Monday, February 5, 2007

Claims for exclusivity

By the 1970s, "Mormon" had become so common that the LDS Church began to use the term in its radio and television Public Service Announcements which ended: "A message from The Church of Jesus Christ of Latter-day Saints: the Mormons." More recently the organization has asked the media to use the church's complete name and to follow any second reference with the name "The Church of Jesus Christ."

Claims for exclusivity of usage are primarily to avoid confusion between the LDS Church and "Mormon Fundamentalist" groups. LDS Church officials state that referring to organizations or groups outside of the LDS Church (especially those that practice plural marriage) as "Mormon," "Mormon fundamentalist," or "Mormon dissident" is a misunderstanding of Mormon theology, in particular the principles of continuous revelation and Priesthood authority. In 2006, the current president of the LDS Church, Gordon B. Hinckley, said:

"I wish to state categorically that this Church has nothing whatsoever to do with those practicing polygamy. They are not members of this Church. Most of them have never been members. They are in violation of the civil law . . . If any of our members are found to be practicing plural marriage, they are excommunicated, the most serious penalty the Church can impose. Not only are those so involved in direct violation of the civil law, they are in violation of the law of this Church."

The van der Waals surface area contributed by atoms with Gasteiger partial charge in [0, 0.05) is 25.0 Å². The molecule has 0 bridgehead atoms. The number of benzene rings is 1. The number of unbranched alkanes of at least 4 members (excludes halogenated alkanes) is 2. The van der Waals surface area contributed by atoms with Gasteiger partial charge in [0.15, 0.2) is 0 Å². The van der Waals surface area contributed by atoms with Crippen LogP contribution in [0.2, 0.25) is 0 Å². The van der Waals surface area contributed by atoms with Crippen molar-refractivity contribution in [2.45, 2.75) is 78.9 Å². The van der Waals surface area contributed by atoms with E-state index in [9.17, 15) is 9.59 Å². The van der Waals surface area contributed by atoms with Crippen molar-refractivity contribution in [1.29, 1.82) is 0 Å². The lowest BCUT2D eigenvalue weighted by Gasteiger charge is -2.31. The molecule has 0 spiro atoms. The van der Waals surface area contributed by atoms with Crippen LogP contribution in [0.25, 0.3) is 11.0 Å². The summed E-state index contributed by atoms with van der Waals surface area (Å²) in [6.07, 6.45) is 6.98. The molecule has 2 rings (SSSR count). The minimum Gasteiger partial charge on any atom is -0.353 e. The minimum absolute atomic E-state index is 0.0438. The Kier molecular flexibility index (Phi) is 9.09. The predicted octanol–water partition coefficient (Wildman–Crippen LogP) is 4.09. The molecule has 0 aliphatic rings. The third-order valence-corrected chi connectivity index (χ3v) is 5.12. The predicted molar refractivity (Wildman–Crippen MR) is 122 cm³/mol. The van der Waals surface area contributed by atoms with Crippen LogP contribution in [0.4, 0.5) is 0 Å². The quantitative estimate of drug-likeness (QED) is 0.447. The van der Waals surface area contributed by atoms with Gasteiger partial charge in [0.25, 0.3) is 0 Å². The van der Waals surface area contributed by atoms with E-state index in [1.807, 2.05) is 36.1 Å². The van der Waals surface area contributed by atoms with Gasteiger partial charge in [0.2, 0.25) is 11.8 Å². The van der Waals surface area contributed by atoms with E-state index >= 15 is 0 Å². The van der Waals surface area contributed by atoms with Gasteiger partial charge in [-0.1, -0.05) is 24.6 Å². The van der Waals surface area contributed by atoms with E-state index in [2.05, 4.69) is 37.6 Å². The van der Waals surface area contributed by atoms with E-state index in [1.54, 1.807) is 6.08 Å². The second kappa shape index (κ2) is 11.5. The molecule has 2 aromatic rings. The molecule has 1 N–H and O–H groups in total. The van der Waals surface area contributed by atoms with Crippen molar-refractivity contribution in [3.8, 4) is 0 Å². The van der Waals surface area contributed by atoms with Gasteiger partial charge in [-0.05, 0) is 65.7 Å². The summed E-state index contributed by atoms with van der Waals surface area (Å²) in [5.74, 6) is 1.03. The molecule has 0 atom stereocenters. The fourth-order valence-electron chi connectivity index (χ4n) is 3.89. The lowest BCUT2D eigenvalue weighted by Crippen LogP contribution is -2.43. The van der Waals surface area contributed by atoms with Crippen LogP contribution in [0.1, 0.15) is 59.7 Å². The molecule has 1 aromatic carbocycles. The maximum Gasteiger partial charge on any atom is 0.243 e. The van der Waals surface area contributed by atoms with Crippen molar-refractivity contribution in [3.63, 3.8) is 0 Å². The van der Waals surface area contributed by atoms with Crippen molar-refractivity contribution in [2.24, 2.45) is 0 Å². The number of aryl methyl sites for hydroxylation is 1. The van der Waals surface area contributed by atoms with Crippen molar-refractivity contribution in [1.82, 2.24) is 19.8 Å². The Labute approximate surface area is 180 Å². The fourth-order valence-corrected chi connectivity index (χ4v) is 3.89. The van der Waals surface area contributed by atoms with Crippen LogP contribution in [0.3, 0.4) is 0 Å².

Sometimes Restorationist or Restoration Movement are used as umbrella terms for those derived from the Campbellites or Stone-Campbell churches, for example, the Church of Christ and the Disciples of Christ. Mormons, however, are not a break-off group of the Campbellites. While they share some beliefs, such as the idea of a restoration, they differ in their beliefs about it. Most importantly, Mormons believe that the Restoration in question has already happened: The original church of Jesus Christ, known as the primitive church by historians, is believed by adherents to have been restored through Joseph Smith, the first Prophet of The Church of Jesus Christ of Latter-day Saints. There are some general similarities to Campbellite teachings, and many of Mormonism's first adherents (including Sidney Rigdon) were previously Campbellites. But the Book of Mormon, the book of Doctrine and Covenants, and the Pearl of Great Price separate Mormon doctrine from any other Restorationist faiths.